Anyway, there’s a quality group of individuals of all three political stripes who say, “Why don’t we put that bill forward for debate in the Legislature and for public consultation?”

Haha.  “Is he a Councillor?”  I totally forgot about that whole thing, but just found it today while searching for “Hudak” on my hard drive.  So him and I have a deep connection.

Anyway, I thought I would compile a video for Mez Dispenser that briefly summarized Tim Hudak, so we can all get to know him a little better. And what’s the best way to find out what a politician thinks?  Not by listening to their public speeches, but by listening to the speeches that they give to their own party.  I know that New Democrats, for example, are much more likely to use the word ‘socialist’ when they are talking to the New Democratic Youth, then when they are on the Michael Coren show or at a community picnic.  So I dug up some footage from the recent Conservative leadership debates and edited a short collage of clips related to issues that I know my friends and readers care about.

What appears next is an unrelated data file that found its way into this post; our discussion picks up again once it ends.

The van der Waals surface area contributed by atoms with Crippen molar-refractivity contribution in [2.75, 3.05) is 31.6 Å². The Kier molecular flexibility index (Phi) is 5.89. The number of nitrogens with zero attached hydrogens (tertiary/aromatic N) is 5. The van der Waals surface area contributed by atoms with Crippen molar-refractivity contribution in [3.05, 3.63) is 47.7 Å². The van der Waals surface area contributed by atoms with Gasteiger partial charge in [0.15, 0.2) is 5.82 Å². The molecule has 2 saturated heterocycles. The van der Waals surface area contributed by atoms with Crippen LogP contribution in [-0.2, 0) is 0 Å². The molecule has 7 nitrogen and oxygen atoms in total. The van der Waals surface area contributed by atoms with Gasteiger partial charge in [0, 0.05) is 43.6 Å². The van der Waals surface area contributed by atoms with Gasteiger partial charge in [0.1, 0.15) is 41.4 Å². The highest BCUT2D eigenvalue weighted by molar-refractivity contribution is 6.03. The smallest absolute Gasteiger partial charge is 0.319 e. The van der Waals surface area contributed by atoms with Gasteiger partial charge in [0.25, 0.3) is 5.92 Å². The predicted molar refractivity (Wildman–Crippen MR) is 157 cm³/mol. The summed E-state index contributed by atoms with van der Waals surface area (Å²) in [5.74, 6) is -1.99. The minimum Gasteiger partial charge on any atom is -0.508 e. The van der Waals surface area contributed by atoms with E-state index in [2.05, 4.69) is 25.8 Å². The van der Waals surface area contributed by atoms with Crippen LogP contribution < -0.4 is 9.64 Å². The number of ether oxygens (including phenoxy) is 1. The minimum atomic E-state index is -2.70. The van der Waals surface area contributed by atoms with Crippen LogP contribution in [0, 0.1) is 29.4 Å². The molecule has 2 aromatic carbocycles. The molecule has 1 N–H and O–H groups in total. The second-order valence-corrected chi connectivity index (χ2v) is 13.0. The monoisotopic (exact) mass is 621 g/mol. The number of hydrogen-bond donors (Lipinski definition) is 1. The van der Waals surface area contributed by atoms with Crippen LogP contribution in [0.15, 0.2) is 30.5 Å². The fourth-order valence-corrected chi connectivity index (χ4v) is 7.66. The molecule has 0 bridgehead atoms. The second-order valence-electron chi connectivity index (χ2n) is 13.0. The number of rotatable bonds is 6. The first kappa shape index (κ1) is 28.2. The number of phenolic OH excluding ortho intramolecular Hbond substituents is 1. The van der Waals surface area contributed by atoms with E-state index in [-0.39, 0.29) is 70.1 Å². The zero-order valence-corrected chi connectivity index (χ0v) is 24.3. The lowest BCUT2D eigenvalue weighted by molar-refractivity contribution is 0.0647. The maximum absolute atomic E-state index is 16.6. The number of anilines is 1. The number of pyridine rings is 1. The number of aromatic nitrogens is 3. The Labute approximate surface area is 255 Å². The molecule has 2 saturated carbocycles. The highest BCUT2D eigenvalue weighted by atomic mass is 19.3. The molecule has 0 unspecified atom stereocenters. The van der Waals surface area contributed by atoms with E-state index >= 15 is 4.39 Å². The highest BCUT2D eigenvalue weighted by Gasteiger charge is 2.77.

I was surprised at how hard-right he was.  No balanced approach at all.  All right, all the time.  Good ol’ Reagan/Mulroney/Harris, trickle-down, small-government conservatism.  What a blast from the past.

Some highlights:

• He mentions the “war on the car” and wades into Toronto’s transportation planning by criticising the Jarvis Street re-design.  Come on Tim, the drivers still have FOUR lanes!  Don’t you believe in sharing?

• He takes a really hard stand against First Nations land occupations. I was really surprised.  Everyone knows that Ipperwash was recently given back to its rightful owner: the Chippewas of Kettle and Stony Point First Nation.  And everyone knows that this never would have happened without direct action by the protestors.  And everyone knows what happened when the province decided to ‘get tough’.  Hudak makes no reference to any of this, and discusses the protesters as if they are just a bunch of hoodlums trying to make trouble.  I found that disturbing.